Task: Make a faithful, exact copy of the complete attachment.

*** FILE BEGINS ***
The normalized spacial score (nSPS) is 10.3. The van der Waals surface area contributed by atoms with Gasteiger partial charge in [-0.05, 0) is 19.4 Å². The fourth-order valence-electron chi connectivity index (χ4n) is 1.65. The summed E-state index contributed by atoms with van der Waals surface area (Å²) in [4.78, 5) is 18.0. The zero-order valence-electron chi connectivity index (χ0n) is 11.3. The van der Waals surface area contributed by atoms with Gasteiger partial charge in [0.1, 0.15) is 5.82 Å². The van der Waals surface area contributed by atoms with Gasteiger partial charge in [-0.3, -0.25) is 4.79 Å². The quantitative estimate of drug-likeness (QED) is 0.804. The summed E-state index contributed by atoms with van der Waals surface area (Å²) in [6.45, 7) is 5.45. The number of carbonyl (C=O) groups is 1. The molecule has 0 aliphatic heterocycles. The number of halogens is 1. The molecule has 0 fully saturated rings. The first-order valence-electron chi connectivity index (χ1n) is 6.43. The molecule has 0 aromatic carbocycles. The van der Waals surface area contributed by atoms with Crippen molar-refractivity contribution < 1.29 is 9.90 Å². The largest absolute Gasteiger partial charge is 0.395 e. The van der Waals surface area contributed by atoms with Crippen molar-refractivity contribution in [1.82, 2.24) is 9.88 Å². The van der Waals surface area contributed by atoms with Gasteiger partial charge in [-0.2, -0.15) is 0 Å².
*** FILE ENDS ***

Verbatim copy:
The normalized spacial score (nSPS) is 10.3. The van der Waals surface area contributed by atoms with Gasteiger partial charge in [-0.05, 0) is 19.4 Å². The fourth-order valence-electron chi connectivity index (χ4n) is 1.65. The summed E-state index contributed by atoms with van der Waals surface area (Å²) in [4.78, 5) is 18.0. The zero-order valence-electron chi connectivity index (χ0n) is 11.3. The van der Waals surface area contributed by atoms with Gasteiger partial charge in [0.1, 0.15) is 5.82 Å². The van der Waals surface area contributed by atoms with Gasteiger partial charge in [-0.3, -0.25) is 4.79 Å². The quantitative estimate of drug-likeness (QED) is 0.804. The summed E-state index contributed by atoms with van der Waals surface area (Å²) in [6.45, 7) is 5.45. The number of carbonyl (C=O) groups is 1. The molecule has 0 aliphatic heterocycles. The number of halogens is 1. The molecule has 0 fully saturated rings. The first-order valence-electron chi connectivity index (χ1n) is 6.43. The molecule has 0 aromatic carbocycles. The van der Waals surface area contributed by atoms with Crippen molar-refractivity contribution < 1.29 is 9.90 Å². The largest absolute Gasteiger partial charge is 0.395 e. The van der Waals surface area contributed by atoms with Crippen molar-refractivity contribution in [1.82, 2.24) is 9.88 Å². The van der Waals surface area contributed by atoms with Gasteiger partial charge in [-0.2, -0.15) is 0 Å².